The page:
The Ministry of Education launched the second phase of its public-private partnership (PPP) programme to build 1,000 language schools up until the year 2030 this week, with these offering quality education to Egyptian students.
Investment in this phase is estimated at LE1.3 billion, Atter Hanoura, head of the Ministry of Finance’s central unit for PPP, told Al-Ahram Weekly.
The PPP programme targets middle-income families by offering high-quality education at lower prices than those offered by private schools.
The government has been receiving bids for prequalification from companies and consortiums wishing to participate in the PPP programme to build and operate 98 second-phase schools, after which the government will start receiving requests to participate in bids to identify the land on which the schools will be built.
The PPP model enables the private sector to build and operate schools on government-allocated land for a period of up to 30 years, before transferring ownership to the Education Ministry.
Hanoura said the participating companies would be chosen according to technical, financial, funding and legal qualifications in order to ensure that the bidders would be able to offer high-quality education, have experience in the field, and have not been subject to legal or financial problems.
The bids will not go to entities that lack the experience to provide high-quality education to students, but will go to those able to contribute to improving education services, he added.
According to a joint statement from the finance and education ministries, the 98 new schools will be in the governorates of Minya, South Sinai, Sohag, Aswan, Luxor, Beni Sweif, and three Canal cities.
The geographical distribution will take into account the student population and will extend to new urban communities such as New Cairo, New Assiut, New Borg Al-Arab, New Damietta, and New Fayoum.
Private-sector companies that win the bids will design, build, operate, and fund the schools, providing maintenance and education services for 30 years before they are taken back into full public ownership.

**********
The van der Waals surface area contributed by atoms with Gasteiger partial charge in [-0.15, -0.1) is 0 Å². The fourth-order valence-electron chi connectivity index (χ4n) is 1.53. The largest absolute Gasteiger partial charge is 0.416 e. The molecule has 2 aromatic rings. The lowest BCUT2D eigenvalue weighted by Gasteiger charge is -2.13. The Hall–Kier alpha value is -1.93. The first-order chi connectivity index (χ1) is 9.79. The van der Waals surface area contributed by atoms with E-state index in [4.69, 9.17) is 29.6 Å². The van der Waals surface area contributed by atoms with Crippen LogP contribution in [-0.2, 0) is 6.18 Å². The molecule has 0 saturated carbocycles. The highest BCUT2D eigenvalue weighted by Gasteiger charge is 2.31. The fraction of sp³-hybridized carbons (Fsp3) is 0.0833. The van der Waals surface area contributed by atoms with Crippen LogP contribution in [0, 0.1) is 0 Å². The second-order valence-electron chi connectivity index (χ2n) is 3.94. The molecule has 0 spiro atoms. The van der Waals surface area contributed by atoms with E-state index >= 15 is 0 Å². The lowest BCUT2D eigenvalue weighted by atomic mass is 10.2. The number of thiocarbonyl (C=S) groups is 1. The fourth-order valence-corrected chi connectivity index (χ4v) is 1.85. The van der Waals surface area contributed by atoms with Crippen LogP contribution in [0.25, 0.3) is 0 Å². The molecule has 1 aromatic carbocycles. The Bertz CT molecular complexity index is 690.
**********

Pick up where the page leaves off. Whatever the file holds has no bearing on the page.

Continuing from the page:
A senior official at the Ministry of Education told the Weekly that the project was meant to increase classrooms countrywide and decrease class sizes by 50 per cent. The second phase would provide between 4,000 and 5,000 new classrooms over two years, he said.
The first phase of the PPP project included 54 schools in 16 governorates across Egypt. The majority have become operational this academic year, winning the preferences of many households, according to the PPP official.
The second phase includes three bids of between 50 to 60 language schools, allocations of land for participating international schools; and special-needs schools. Language schools attract households that wish to enroll their children in schools other than experimental and governmental schools and have smaller class sizes.
In the second phase of the PPP programme, the Ministry of Education was adding a number of international schools for households wishing to provide their children with an international education but not being able to afford private international schools, the official explained, adding that fees at PPP international schools are estimated at 50 per cent of their private counterparts.
The Ministry of Education is a partner of the private sector in determining school fees and annual increases.
The private sector has largely monopolised international education in Egypt, which was why there had been significant rises in the fees charged by private international schools, the official said, adding that these often prevent middle-class students from receiving quality international education.
The government is partnering with the private sector in the project notably by offering the land on which the schools are being built, which according to economic studies should help to decrease school fees by 30 per cent.
Schools operating under the PPP programme are supervised by the Ministry of Education, which will participate in choosing teachers and curricula. The ministry will facilitate the acquisition of the construction and operation permits necessary to operate the schools, according to the technical standards of the Ministry of Education and the financial qualifications set by the Ministry of Finance.
*A version of this article appears in print in the 29 October, 2020 edition of Al-Ahram Weekly